In our response, we voiced our support for the European Commission’s efforts to find practical and workable solutions to improve cooperation with service providers within the existing framework. We expressed our belief that the creation of an online tool containing all the applicable national laws as well as a description of who has authority to submit requests would provide tangible improvements and contribute to a common understanding for all relevant stakeholders. Moreover, we stressed that any potential solutions should in no way lead to a requirement for a service provider to reverse engineer, provide back doors or any other technology mandates to weaken the security of its service.
As the European Commission continues its work, we sought to highlight and encourage future activity on the following areas:
- Finding practical solutions to lawful access to data – When considering the establishment of an online platform to provide comprehensive guidelines, we encourage the European Commission to also consider using this platform to collect all the relevant national legal requirements, such as the criminal codes, corresponding procedural and other requirements as well as their English translations. This would facilitate a common understanding of these rules among service providers and facilitate dialogues with national authorities.
- Identifying a common jurisdictional basis among EU Member States - Given the nature of e-Evidence, which transcends traditional notions of territorial jurisdiction, identifying a common jurisdictional basis among Member States will be critical to finding a workable solution to conflict of law issues.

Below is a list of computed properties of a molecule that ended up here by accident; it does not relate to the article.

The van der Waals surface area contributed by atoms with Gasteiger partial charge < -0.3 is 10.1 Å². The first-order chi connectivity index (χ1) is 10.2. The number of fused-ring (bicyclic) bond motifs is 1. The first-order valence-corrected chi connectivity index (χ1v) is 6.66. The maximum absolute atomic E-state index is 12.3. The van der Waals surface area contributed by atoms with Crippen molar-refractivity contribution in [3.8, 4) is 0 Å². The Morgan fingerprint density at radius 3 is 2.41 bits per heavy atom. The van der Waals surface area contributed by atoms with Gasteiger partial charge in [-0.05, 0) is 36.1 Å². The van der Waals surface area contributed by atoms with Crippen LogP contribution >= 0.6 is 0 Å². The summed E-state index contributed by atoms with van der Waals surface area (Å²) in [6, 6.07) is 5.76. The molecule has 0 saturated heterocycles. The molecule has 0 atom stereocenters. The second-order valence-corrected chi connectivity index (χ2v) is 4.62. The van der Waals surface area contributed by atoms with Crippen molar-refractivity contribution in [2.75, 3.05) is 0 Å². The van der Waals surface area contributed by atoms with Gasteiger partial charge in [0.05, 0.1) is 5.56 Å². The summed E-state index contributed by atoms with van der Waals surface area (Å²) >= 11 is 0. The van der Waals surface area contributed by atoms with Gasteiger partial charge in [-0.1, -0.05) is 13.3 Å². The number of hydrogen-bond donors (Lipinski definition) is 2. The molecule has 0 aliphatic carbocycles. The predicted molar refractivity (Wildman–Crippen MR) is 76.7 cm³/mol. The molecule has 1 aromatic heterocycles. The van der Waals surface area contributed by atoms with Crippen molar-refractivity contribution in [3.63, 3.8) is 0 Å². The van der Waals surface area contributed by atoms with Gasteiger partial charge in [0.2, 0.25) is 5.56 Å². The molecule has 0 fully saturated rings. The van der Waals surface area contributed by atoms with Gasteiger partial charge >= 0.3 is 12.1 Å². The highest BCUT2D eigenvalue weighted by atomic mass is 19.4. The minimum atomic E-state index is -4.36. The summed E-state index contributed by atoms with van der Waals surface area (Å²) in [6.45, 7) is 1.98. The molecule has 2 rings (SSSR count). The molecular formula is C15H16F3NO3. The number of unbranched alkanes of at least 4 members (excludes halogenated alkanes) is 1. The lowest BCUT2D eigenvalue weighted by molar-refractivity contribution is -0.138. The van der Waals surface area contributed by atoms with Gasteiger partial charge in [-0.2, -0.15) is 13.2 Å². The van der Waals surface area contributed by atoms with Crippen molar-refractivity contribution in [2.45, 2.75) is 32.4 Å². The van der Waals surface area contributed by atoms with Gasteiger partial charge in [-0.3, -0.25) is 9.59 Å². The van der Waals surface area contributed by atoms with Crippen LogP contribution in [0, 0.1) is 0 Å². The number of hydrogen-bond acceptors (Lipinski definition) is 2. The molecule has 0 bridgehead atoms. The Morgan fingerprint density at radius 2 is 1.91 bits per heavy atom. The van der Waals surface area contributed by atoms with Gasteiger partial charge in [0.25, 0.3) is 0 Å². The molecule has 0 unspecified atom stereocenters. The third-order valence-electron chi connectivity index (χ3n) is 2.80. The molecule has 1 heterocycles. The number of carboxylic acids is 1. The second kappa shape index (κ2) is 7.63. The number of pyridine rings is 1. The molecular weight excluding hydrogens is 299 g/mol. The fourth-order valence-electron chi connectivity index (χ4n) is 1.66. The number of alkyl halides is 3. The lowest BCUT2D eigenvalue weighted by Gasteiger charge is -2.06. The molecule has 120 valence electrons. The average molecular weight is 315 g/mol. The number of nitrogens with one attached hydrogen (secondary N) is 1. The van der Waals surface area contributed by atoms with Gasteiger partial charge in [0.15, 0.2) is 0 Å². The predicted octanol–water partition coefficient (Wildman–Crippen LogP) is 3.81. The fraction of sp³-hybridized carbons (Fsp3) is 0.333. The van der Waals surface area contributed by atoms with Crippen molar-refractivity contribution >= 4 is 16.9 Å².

- Respecting fundamental rights - The jurisprudence from the ECHR and the CJEU should be taken into account for any solutions including the principle that access of the competent national authorities to data should only be allowed where the objective pursued by that access, in the context of fighting crime, is subject to prior review by a Court or an independent administrative authority.
- According the same protections to users of cloud technology services including the right to be notified when their data is being used – The lack of clarity as to whether an individual or a user can contest a government’s access demand in the same way as for their information committed to paper must be addressed. Any solution must also address the issue of user notification whereby unless service providers are bound by a Court Order not to disclose a data request due to the fact that it would jeopardise an investigation, users should be notified.
You can find DIGITALEUROPE’s position paper here
For more information please contact: